After teaching about the “strait and narrow path which leads to eternal life” (2 Nephi 31:18), Nephi perceived that his people wondered what they should do after beginning on that path. He answered their questions by encouraging them to “feast upon the words of Christ” and “pray always” (2 Nephi 32:3, 9). He assured them that if they would do these things, the Holy Ghost would help them know what to do.
Invite students to think about situations or choices they currently face for which they would like some direction. (For example, students may have struggles in their relationships with family or friends, or they may need to decide what they will do after high school has ended.)
What do you do when you feel the need for direction?
Explain that after Nephi taught his people about following the doctrine of Christ and beginning on the path to eternal life as recorded in 2 Nephi 31, the people wanted further direction from him.
Ask students to look in 2 Nephi 32:1 for a question that Nephi’s people had regarding what he had taught them. Invite a few students to express this question in their own words. (Ensure that students understand that the people wondered what they should do after having begun on the path to eternal life.)
As students study 2 Nephi 32 today, encourage them to look for truths Nephi taught his people that can help us know how to receive direction from the Lord.
Invite a student to read 2 Nephi 32:2–3 aloud. Ask the class to follow along and look for Nephi’s answer to the people’s question.
What principle about receiving direction from the Lord can we learn from Nephi’s answer in verse 3? (Students may use different words, but make sure they identify the following principle: When we feast on the words of Christ, they will tell us all things that we should do.)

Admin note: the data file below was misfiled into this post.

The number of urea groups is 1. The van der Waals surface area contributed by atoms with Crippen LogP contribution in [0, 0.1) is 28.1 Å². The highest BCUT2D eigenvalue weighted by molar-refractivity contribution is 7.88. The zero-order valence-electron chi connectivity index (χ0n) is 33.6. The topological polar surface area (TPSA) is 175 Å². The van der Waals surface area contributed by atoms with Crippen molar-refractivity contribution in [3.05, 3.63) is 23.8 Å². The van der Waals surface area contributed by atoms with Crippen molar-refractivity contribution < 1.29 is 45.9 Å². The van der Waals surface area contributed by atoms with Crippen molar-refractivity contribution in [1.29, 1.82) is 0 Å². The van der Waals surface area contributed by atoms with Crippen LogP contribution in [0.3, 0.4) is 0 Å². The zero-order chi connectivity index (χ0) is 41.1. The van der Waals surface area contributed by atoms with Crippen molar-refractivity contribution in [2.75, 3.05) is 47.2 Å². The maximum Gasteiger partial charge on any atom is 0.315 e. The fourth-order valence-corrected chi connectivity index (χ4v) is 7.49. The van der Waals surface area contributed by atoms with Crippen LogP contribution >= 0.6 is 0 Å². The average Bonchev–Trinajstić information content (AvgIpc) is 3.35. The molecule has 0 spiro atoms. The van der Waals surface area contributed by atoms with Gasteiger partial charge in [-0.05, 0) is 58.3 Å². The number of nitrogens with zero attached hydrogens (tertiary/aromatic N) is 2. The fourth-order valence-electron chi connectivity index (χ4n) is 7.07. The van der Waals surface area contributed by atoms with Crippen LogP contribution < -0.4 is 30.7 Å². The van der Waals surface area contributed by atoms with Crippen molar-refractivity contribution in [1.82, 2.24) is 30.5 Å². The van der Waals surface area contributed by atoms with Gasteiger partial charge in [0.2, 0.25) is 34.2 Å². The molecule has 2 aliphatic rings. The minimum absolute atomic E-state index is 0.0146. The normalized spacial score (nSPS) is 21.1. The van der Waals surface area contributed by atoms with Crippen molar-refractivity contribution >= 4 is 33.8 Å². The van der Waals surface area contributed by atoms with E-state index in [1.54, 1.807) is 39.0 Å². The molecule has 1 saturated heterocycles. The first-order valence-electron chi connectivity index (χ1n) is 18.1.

What do you think it means to feast on the words of Christ? How is feasting different from snacking?
What are some places where we can find the words of Jesus Christ? (Answers might include the scriptures, the words of modern prophets, and inspiration from the Holy Ghost.)
Point out that some people may assume that the Holy Ghost can help them learn only about spiritual things. Consider inviting students to mark the phrase “all things” in verse 3.
Why is it important to know that the words of Jesus Christ can tell us all things that we should do? (Make sure students understand that the words of Christ can direct us in temporal as well as spiritual matters.)
Ask several students to take turns reading aloud from 2 Nephi 32:4–7. Invite the class to follow along, looking for additional counsel Nephi gave about receiving direction from God.